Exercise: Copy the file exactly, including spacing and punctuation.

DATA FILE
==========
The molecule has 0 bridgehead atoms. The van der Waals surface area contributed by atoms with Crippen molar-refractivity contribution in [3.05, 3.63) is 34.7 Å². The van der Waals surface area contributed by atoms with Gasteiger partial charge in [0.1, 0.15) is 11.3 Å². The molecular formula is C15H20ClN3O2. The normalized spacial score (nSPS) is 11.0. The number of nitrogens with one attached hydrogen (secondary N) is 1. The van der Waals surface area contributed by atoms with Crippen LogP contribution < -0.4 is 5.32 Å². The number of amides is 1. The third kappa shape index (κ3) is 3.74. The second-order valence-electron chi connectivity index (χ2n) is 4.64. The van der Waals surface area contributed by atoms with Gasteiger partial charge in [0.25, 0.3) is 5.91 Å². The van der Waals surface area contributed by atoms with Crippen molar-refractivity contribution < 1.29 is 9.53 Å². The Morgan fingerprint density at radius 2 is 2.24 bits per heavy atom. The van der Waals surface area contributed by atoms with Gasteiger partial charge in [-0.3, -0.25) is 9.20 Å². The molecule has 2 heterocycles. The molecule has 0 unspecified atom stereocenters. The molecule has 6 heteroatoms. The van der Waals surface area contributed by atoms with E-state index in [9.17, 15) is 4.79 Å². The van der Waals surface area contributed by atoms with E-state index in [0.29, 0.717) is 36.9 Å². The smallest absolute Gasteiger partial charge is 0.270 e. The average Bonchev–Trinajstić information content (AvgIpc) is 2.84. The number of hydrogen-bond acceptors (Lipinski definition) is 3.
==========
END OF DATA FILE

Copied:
The molecule has 0 bridgehead atoms. The van der Waals surface area contributed by atoms with Crippen molar-refractivity contribution in [3.05, 3.63) is 34.7 Å². The van der Waals surface area contributed by atoms with Gasteiger partial charge in [0.1, 0.15) is 11.3 Å². The molecular formula is C15H20ClN3O2. The normalized spacial score (nSPS) is 11.0. The number of nitrogens with one attached hydrogen (secondary N) is 1. The van der Waals surface area contributed by atoms with Crippen LogP contribution < -0.4 is 5.32 Å². The number of amides is 1. The third kappa shape index (κ3) is 3.74. The second-order valence-electron chi connectivity index (χ2n) is 4.64. The van der Waals surface area contributed by atoms with Gasteiger partial charge in [0.25, 0.3) is 5.91 Å². The van der Waals surface area contributed by atoms with Crippen molar-refractivity contribution < 1.29 is 9.53 Å². The Morgan fingerprint density at radius 2 is 2.24 bits per heavy atom. The van der Waals surface area contributed by atoms with Gasteiger partial charge in [-0.3, -0.25) is 9.20 Å². The molecule has 2 heterocycles. The molecule has 0 unspecified atom stereocenters. The molecule has 6 heteroatoms. The van der Waals surface area contributed by atoms with E-state index in [9.17, 15) is 4.79 Å². The van der Waals surface area contributed by atoms with E-state index in [0.29, 0.717) is 36.9 Å². The smallest absolute Gasteiger partial charge is 0.270 e. The average Bonchev–Trinajstić information content (AvgIpc) is 2.84. The number of hydrogen-bond acceptors (Lipinski definition) is 3.